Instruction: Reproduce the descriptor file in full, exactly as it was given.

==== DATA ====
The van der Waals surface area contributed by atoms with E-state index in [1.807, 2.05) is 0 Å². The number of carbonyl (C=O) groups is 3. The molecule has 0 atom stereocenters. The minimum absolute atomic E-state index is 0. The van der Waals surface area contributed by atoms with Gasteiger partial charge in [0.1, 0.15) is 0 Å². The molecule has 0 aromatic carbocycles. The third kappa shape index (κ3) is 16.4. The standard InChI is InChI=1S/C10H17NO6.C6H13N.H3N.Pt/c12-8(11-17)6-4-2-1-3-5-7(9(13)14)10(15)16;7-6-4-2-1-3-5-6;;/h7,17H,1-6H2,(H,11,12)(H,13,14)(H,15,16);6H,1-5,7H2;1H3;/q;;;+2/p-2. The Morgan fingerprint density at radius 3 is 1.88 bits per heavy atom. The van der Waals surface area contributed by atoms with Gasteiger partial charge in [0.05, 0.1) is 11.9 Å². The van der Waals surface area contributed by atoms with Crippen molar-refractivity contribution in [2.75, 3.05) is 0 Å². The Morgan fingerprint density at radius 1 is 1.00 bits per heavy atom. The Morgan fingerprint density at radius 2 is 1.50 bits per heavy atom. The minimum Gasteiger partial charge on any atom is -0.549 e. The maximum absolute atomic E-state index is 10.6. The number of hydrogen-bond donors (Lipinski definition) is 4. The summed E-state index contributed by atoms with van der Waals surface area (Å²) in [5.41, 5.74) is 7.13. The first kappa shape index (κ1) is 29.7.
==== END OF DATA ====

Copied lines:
The van der Waals surface area contributed by atoms with E-state index in [1.807, 2.05) is 0 Å². The number of carbonyl (C=O) groups is 3. The molecule has 0 atom stereocenters. The minimum absolute atomic E-state index is 0. The van der Waals surface area contributed by atoms with Gasteiger partial charge in [0.1, 0.15) is 0 Å². The molecule has 0 aromatic carbocycles. The third kappa shape index (κ3) is 16.4. The standard InChI is InChI=1S/C10H17NO6.C6H13N.H3N.Pt/c12-8(11-17)6-4-2-1-3-5-7(9(13)14)10(15)16;7-6-4-2-1-3-5-6;;/h7,17H,1-6H2,(H,11,12)(H,13,14)(H,15,16);6H,1-5,7H2;1H3;/q;;;+2/p-2. The Morgan fingerprint density at radius 3 is 1.88 bits per heavy atom. The van der Waals surface area contributed by atoms with Gasteiger partial charge in [0.05, 0.1) is 11.9 Å². The van der Waals surface area contributed by atoms with Crippen molar-refractivity contribution in [2.75, 3.05) is 0 Å². The Morgan fingerprint density at radius 1 is 1.00 bits per heavy atom. The Morgan fingerprint density at radius 2 is 1.50 bits per heavy atom. The minimum Gasteiger partial charge on any atom is -0.549 e. The maximum absolute atomic E-state index is 10.6. The number of hydrogen-bond donors (Lipinski definition) is 4. The summed E-state index contributed by atoms with van der Waals surface area (Å²) in [5.41, 5.74) is 7.13. The first kappa shape index (κ1) is 29.7.